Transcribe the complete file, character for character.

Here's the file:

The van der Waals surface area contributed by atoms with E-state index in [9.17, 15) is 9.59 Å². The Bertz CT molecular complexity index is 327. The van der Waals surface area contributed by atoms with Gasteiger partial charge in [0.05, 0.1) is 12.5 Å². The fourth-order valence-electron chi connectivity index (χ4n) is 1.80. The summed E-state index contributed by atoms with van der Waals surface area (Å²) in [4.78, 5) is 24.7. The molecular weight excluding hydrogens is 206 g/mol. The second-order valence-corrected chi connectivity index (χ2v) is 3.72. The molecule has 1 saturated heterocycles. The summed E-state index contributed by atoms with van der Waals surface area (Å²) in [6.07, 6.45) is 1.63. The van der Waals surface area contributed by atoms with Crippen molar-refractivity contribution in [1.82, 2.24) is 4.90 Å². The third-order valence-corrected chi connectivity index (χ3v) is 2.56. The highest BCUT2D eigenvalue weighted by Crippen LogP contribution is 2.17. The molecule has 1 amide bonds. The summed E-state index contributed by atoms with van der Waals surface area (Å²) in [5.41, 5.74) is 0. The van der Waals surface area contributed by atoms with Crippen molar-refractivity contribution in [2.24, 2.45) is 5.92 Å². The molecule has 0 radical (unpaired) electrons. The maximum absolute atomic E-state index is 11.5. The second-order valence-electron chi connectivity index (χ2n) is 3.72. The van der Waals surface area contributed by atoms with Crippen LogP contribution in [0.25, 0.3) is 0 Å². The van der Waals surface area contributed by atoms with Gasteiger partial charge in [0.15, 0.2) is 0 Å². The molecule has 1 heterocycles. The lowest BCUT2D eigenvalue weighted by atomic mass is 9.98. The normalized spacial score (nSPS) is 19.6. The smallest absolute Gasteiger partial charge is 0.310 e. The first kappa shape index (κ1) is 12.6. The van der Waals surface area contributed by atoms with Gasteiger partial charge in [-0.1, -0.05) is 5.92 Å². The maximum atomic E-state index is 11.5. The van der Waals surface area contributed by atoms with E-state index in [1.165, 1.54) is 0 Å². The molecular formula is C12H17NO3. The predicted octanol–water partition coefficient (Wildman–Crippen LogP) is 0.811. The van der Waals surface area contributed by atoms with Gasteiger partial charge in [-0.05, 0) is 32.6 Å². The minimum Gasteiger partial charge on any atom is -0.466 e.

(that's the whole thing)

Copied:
The van der Waals surface area contributed by atoms with E-state index in [9.17, 15) is 9.59 Å². The Bertz CT molecular complexity index is 327. The van der Waals surface area contributed by atoms with Gasteiger partial charge in [0.05, 0.1) is 12.5 Å². The fourth-order valence-electron chi connectivity index (χ4n) is 1.80. The summed E-state index contributed by atoms with van der Waals surface area (Å²) in [4.78, 5) is 24.7. The molecular weight excluding hydrogens is 206 g/mol. The second-order valence-corrected chi connectivity index (χ2v) is 3.72. The molecule has 1 saturated heterocycles. The summed E-state index contributed by atoms with van der Waals surface area (Å²) in [6.07, 6.45) is 1.63. The van der Waals surface area contributed by atoms with Crippen molar-refractivity contribution in [1.82, 2.24) is 4.90 Å². The third-order valence-corrected chi connectivity index (χ3v) is 2.56. The highest BCUT2D eigenvalue weighted by Crippen LogP contribution is 2.17. The molecule has 1 amide bonds. The summed E-state index contributed by atoms with van der Waals surface area (Å²) in [5.41, 5.74) is 0. The van der Waals surface area contributed by atoms with Crippen molar-refractivity contribution in [2.24, 2.45) is 5.92 Å². The molecule has 0 radical (unpaired) electrons. The maximum absolute atomic E-state index is 11.5. The second-order valence-electron chi connectivity index (χ2n) is 3.72. The van der Waals surface area contributed by atoms with Crippen LogP contribution in [0.25, 0.3) is 0 Å². The van der Waals surface area contributed by atoms with Gasteiger partial charge in [0.15, 0.2) is 0 Å². The molecule has 1 heterocycles. The lowest BCUT2D eigenvalue weighted by atomic mass is 9.98. The normalized spacial score (nSPS) is 19.6. The smallest absolute Gasteiger partial charge is 0.310 e. The first kappa shape index (κ1) is 12.6. The van der Waals surface area contributed by atoms with Gasteiger partial charge in [-0.1, -0.05) is 5.92 Å². The maximum atomic E-state index is 11.5. The van der Waals surface area contributed by atoms with E-state index in [1.165, 1.54) is 0 Å². The molecular formula is C12H17NO3. The predicted octanol–water partition coefficient (Wildman–Crippen LogP) is 0.811. The van der Waals surface area contributed by atoms with Gasteiger partial charge in [-0.05, 0) is 32.6 Å². The minimum Gasteiger partial charge on any atom is -0.466 e.